Who Gets Comps? Like most Station casinos, the Santa Fe is mediocre with the comps for visitors. They do want you to come back, but are trying to lure you back through their monopoly of Off-Strip properties, not with a sweet slot club. They are part of the the linked-casinos Station Boarding Pass slot club system.
Cabo: This little Mexican place right off the sportsbook features a lot of margaritas, maybe so you'll forget the food is not that good. Really, it's the same sort of Americanized stuff that Taco Bell serves. Check out the bartenders who throw bottles and make mixing drinks a big deal. They call it "flair." We call it, hurry up and give me my drink and quit hot-dogging.
Charcoal Room Steakhouse: Mmmmm, the ambience of a room full of charcoal. It's not quite as elegant as Boiler Room Seafood or Outhouse Grille, but it's right up there. The point is that the steaks are grilled over an open fire. Good? Yes. Worth going out of your way for? What, are you nuts? We didn't say great, and there are lots of great steak places in this town. Although, the wine list is good. They are open for dinner only.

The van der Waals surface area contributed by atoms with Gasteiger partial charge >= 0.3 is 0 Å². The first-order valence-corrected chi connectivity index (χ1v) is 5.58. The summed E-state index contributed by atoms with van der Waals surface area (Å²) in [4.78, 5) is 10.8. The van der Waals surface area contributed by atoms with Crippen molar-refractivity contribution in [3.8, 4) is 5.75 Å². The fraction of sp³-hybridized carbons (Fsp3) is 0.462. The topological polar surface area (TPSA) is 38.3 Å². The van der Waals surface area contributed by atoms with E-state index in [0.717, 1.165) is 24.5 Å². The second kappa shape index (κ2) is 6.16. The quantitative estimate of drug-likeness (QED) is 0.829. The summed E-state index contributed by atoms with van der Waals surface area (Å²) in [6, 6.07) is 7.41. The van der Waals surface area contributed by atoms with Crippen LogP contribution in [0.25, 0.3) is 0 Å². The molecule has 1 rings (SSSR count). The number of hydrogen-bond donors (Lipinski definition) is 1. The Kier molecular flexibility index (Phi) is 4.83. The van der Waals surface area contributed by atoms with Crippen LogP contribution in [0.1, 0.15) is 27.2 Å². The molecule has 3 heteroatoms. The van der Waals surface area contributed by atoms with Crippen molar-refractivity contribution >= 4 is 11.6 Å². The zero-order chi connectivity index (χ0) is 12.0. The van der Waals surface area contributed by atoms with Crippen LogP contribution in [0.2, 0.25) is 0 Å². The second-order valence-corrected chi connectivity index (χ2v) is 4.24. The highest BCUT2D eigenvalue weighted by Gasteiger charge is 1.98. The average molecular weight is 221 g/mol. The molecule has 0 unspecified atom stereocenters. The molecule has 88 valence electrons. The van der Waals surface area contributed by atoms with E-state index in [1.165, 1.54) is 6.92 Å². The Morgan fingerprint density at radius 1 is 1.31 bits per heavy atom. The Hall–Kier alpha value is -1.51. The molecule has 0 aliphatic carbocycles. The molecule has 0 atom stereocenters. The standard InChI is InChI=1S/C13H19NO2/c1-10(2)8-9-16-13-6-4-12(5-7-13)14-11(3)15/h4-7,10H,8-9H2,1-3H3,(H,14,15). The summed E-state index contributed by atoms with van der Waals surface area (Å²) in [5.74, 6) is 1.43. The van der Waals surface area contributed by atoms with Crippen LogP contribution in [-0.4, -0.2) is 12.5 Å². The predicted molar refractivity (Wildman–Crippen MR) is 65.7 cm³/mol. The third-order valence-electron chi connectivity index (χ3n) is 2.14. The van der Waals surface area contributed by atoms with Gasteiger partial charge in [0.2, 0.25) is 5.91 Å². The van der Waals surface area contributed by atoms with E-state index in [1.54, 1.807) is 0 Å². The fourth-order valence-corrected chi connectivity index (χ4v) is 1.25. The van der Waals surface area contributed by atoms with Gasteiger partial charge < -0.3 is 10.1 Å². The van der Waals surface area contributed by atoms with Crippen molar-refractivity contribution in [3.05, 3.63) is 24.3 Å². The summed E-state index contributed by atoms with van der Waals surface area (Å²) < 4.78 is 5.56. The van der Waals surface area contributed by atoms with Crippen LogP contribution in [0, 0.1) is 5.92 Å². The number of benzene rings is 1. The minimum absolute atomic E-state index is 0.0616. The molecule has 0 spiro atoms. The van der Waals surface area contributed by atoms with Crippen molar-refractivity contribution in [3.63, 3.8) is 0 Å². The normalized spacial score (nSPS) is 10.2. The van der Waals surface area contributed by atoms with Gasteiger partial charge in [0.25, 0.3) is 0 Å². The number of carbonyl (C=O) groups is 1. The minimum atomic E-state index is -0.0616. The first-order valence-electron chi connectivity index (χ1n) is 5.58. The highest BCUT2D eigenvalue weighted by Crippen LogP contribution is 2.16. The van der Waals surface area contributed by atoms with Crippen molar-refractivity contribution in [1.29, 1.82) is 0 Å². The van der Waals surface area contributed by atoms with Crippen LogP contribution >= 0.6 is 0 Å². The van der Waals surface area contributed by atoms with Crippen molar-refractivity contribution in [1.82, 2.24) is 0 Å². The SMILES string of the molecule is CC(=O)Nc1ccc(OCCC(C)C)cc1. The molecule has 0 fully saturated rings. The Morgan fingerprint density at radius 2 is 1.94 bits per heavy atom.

Feast Buffet: The mid-century modern design of the place is emphasized in the buffet, which looks much nicer than it tastes. Expect the usuals like Italian, Tex-Mex, American and Asian to usually be on the menu. Get a slot club card to save on the price.
Sushi Avenue and Oyster Bar: This used to just be called an oyster bar with a sushi menu. Now, the sushi gets main billing. It's not because they are doing sushi better or different. It's just that it's what more people probably want. It also has a sake lounge. Prices are reasonable.
The food court has a Fatburger, Panda Express, Quizno's, Wing Stop and Villa Pizza. There is a Starbucks in this joint as well. There is a Johnny Rockets by the sports book and one in the bowling lanes, too.
Bowling: Sixty lanes of pin-scattering action and adventure await you in the Santa Fe bowling center. Watch out for the kiddies. They are here in abundance. There is a good arcade attached to the bowling alley.
Chrome Showroom: This is a glorified lounge with an already dated motorcycle and retro motif. It's mostly a lounge, but it will also have some traveling acts coming through, to which they will sell tickets.
Movie Theaters: Well, the theaters are nice, it's the lousy movies that are crappy. If you want to see one, though, this is a nice place to do it.